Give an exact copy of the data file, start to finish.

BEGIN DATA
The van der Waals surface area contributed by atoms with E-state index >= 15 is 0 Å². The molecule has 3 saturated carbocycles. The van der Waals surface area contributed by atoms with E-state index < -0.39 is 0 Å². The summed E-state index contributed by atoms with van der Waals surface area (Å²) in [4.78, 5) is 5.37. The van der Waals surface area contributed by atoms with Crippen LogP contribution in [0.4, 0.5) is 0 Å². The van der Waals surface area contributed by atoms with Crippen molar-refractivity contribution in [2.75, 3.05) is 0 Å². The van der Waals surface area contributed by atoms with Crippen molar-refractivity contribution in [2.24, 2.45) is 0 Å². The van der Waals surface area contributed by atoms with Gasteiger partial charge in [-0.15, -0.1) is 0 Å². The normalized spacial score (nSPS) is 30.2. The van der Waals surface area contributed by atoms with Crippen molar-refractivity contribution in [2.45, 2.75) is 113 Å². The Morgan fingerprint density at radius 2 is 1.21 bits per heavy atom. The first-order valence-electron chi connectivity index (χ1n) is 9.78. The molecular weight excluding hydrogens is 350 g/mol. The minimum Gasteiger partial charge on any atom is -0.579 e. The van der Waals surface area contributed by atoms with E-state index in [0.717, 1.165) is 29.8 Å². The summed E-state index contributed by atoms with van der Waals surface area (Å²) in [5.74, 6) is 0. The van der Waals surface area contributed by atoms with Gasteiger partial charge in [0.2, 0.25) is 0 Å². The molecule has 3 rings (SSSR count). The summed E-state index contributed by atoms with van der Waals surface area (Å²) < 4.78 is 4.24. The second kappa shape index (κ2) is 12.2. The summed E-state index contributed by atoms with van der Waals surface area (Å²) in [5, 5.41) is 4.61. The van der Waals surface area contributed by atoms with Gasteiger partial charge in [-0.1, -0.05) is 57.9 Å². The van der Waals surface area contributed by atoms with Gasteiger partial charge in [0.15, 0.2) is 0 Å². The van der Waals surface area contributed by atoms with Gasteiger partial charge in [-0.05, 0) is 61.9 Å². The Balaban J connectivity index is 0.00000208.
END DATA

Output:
The van der Waals surface area contributed by atoms with E-state index >= 15 is 0 Å². The molecule has 3 saturated carbocycles. The van der Waals surface area contributed by atoms with E-state index < -0.39 is 0 Å². The summed E-state index contributed by atoms with van der Waals surface area (Å²) in [4.78, 5) is 5.37. The van der Waals surface area contributed by atoms with Crippen LogP contribution in [0.4, 0.5) is 0 Å². The van der Waals surface area contributed by atoms with Crippen molar-refractivity contribution in [2.75, 3.05) is 0 Å². The van der Waals surface area contributed by atoms with Crippen molar-refractivity contribution in [2.24, 2.45) is 0 Å². The van der Waals surface area contributed by atoms with Gasteiger partial charge in [-0.15, -0.1) is 0 Å². The normalized spacial score (nSPS) is 30.2. The van der Waals surface area contributed by atoms with Crippen molar-refractivity contribution in [2.45, 2.75) is 113 Å². The Morgan fingerprint density at radius 2 is 1.21 bits per heavy atom. The first-order valence-electron chi connectivity index (χ1n) is 9.78. The molecular weight excluding hydrogens is 350 g/mol. The minimum Gasteiger partial charge on any atom is -0.579 e. The van der Waals surface area contributed by atoms with E-state index in [0.717, 1.165) is 29.8 Å². The summed E-state index contributed by atoms with van der Waals surface area (Å²) in [5.74, 6) is 0. The van der Waals surface area contributed by atoms with Gasteiger partial charge in [0.2, 0.25) is 0 Å². The molecule has 3 rings (SSSR count). The summed E-state index contributed by atoms with van der Waals surface area (Å²) < 4.78 is 4.24. The second kappa shape index (κ2) is 12.2. The summed E-state index contributed by atoms with van der Waals surface area (Å²) in [5, 5.41) is 4.61. The van der Waals surface area contributed by atoms with Gasteiger partial charge in [-0.1, -0.05) is 57.9 Å². The van der Waals surface area contributed by atoms with Gasteiger partial charge in [0.15, 0.2) is 0 Å². The van der Waals surface area contributed by atoms with Gasteiger partial charge in [-0.05, 0) is 61.9 Å². The Balaban J connectivity index is 0.00000208.